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My mother always told me “parenting is the most important job in the world.” Most parents would not only agree but maintain it is also one of the hardest jobs in the world. In these uncertain times, an already tough job becomes even harder and that difficulty is felt by the child as well as the parent.

Understandably, many parents wish to protect their children from the fears of war and terrorism but such protection is neither possible nor helpful. Between the TV, the radio, and peers at school, children will undoubtedly be exposed to current events. Avoiding the topic can only make your child feel isolated as he or she starts to worry that their concerns are foolish or wrong. Instead, validate a wide range of emotions in your child, including uncomfortable ones. Children benefit from learning that all emotions are legitimate and benefit even more by learning positive ways to express those emotions. Create a time and place for kids to ask questions and let your child know that you are available. Don’t force them to talk; they’ll do so when they feel ready.

Many parents may wonder how to explain events to a child when they are having a hard time comprehending it themselves. Though you cannot protect your child from the worry that is natural in times like these, there are certain rules of thumb that have proven helpful:

  • Answer your children’s questions with language that is appropriate to their age and level of understanding. Give honest information; children can usually tell if you are not being honest.
  • Put a limit on time in front of the television. Younger children often confuse broadcasts of past events with newly occurring events. Older children may become desensitized or overly worried due to the constant intake of violent information.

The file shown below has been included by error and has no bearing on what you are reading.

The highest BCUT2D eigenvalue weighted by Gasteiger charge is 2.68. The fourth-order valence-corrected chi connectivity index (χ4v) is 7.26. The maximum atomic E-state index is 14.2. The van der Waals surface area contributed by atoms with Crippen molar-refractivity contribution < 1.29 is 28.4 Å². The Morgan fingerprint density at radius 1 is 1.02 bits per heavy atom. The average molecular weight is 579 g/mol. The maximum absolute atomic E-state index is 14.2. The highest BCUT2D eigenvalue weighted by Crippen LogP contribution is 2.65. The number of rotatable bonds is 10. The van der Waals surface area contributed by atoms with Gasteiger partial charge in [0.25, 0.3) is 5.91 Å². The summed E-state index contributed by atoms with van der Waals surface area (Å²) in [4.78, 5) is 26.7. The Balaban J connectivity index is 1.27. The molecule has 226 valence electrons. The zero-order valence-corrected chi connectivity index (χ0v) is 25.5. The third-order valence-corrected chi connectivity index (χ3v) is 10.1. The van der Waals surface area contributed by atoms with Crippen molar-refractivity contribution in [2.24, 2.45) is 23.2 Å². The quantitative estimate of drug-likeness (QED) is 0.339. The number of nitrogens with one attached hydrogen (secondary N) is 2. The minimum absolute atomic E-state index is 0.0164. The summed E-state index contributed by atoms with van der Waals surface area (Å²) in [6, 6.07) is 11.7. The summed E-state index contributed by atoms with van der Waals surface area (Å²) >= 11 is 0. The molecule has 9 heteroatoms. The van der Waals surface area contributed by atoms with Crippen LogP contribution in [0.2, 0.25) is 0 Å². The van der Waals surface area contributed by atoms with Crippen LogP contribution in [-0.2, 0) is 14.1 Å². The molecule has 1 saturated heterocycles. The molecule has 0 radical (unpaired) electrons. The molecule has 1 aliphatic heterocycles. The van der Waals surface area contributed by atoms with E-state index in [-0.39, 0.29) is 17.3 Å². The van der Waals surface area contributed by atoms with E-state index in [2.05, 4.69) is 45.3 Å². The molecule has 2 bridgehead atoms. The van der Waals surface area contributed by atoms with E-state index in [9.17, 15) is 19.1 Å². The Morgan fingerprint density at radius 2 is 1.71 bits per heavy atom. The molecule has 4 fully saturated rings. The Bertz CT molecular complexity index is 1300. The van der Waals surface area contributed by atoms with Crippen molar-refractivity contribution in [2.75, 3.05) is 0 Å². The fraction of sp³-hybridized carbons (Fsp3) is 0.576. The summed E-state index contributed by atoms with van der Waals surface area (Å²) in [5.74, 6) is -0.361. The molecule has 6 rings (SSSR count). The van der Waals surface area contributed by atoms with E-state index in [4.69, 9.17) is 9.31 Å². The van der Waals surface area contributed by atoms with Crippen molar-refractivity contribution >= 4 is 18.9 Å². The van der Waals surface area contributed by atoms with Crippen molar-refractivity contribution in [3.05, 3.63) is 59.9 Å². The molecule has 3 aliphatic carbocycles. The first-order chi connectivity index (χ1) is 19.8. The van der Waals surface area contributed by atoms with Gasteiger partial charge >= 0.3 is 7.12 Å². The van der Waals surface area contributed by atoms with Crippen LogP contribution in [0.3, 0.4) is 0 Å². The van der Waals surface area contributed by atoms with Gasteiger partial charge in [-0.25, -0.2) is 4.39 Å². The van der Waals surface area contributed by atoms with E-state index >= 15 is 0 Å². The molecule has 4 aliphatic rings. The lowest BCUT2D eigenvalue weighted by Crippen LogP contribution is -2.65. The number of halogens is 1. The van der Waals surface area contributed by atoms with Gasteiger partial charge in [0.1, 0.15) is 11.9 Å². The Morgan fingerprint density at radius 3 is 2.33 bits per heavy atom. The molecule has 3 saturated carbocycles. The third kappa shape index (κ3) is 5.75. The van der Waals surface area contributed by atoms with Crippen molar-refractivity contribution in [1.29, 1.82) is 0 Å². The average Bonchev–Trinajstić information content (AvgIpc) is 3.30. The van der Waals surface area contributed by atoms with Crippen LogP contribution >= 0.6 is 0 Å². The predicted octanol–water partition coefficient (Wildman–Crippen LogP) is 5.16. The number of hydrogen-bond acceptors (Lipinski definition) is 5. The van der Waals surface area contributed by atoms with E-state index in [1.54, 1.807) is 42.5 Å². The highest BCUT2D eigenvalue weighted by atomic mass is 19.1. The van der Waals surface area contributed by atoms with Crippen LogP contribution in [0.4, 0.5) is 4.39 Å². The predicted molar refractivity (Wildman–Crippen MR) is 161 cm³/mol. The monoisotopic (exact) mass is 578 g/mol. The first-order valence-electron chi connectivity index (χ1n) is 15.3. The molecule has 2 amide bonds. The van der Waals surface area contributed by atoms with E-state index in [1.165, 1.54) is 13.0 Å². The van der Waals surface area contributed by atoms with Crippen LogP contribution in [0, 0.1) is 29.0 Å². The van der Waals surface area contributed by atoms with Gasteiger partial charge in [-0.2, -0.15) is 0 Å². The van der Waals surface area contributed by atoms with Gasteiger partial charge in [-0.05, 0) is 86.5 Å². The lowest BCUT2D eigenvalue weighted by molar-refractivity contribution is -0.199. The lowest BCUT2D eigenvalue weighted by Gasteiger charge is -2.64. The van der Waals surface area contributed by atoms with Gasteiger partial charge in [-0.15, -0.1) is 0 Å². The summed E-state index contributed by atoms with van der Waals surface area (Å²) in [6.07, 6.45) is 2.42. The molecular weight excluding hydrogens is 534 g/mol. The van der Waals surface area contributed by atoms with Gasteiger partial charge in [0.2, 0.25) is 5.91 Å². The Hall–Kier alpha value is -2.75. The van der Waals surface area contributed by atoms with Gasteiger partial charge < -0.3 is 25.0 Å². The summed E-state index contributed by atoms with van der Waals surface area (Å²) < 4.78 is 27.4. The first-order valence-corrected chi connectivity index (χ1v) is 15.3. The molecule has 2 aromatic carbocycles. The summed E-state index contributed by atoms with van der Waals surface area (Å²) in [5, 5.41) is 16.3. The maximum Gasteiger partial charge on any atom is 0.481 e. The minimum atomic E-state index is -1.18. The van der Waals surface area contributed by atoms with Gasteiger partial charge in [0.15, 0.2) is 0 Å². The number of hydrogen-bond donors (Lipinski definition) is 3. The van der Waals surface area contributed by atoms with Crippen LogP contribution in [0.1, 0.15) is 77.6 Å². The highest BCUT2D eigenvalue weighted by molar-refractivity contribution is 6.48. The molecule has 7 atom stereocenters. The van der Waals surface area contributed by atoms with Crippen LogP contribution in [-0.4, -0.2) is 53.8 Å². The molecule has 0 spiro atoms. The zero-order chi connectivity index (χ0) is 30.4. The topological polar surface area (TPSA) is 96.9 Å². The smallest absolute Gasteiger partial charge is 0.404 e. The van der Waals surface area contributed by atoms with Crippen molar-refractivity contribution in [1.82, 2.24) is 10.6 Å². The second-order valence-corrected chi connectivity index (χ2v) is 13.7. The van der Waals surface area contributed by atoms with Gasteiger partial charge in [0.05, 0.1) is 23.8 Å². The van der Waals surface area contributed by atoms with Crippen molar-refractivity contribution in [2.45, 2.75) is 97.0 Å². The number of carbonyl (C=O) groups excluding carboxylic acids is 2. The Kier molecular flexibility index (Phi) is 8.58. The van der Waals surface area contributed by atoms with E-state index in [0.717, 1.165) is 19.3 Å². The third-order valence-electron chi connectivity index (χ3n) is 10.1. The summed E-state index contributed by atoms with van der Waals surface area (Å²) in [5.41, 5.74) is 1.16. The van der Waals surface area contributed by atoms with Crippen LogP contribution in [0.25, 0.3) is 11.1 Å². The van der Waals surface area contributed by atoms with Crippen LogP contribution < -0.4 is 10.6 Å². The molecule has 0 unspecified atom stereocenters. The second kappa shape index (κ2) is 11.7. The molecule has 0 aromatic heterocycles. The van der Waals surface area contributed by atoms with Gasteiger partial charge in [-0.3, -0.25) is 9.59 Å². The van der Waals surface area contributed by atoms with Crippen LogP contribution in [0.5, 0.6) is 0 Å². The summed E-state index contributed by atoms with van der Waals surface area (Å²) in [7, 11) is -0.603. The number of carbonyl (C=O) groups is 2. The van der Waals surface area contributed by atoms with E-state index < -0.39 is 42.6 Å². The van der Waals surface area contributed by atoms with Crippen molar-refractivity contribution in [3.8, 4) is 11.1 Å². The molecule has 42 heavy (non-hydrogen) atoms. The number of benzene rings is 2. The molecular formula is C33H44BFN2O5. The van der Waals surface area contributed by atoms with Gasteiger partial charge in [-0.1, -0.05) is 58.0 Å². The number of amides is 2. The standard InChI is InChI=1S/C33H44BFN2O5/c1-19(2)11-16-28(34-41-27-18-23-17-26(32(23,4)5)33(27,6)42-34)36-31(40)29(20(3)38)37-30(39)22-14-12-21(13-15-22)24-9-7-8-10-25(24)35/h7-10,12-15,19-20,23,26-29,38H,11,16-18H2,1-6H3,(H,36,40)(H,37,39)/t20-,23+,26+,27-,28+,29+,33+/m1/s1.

• Maintain a predictable routine through extra-curricular activities, family schedules, and school work. Children are reassured by structure and familiarity.
  • Coordinate communication between home and school. Parents should know about related activities and discussions at school. Teachers should know of your child’s specific fears and concerns.
  • Keep an eye out for significant changes in sleeping or eating, an increase in excessive worry, aggression, or inappropriate behavior, and regressions to earlier behavior like bedwetting and baby talk. These are signs your child is having trouble adapting.
  • Older children understand more of the politics involved in the war. It’s important to respect your child’s opinion and to openly discuss differences in thought and ideology between family members, friends, and countries.
  • Learn to manage your own emotions and be open about it. The better you take care of yourself, the better your child will take care of theirself.
  • Research has shown that parents say more to their kids about war than peace and use action-oriented terms to do so. Most parents would prefer that their children learn to use constructive, nonviolent methods to resolve conflict and the best way to impress this is to increase your own knowledge of alternatives to violence. Expose these to your children and teach them about nonviolent role models.

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The smallpox vaccination program began on March 19, 2003 at the Bureau of Health Services.
This voluntary program is part of the National Preparedness Program from the Centers for Disease Control and Prevention and administered through the NYC Department of Health and Mental Hygiene. In phase one, the cities and states have been asked to vaccinate workers who can care for persons with small pox and who can begin to vaccinate the rest of the population. In NYC, the plan calls for vaccinating hospital workers as well as first responders. FDNY has begun vaccinating three groups: BHS health care work force, EMS field personnel and SOC units.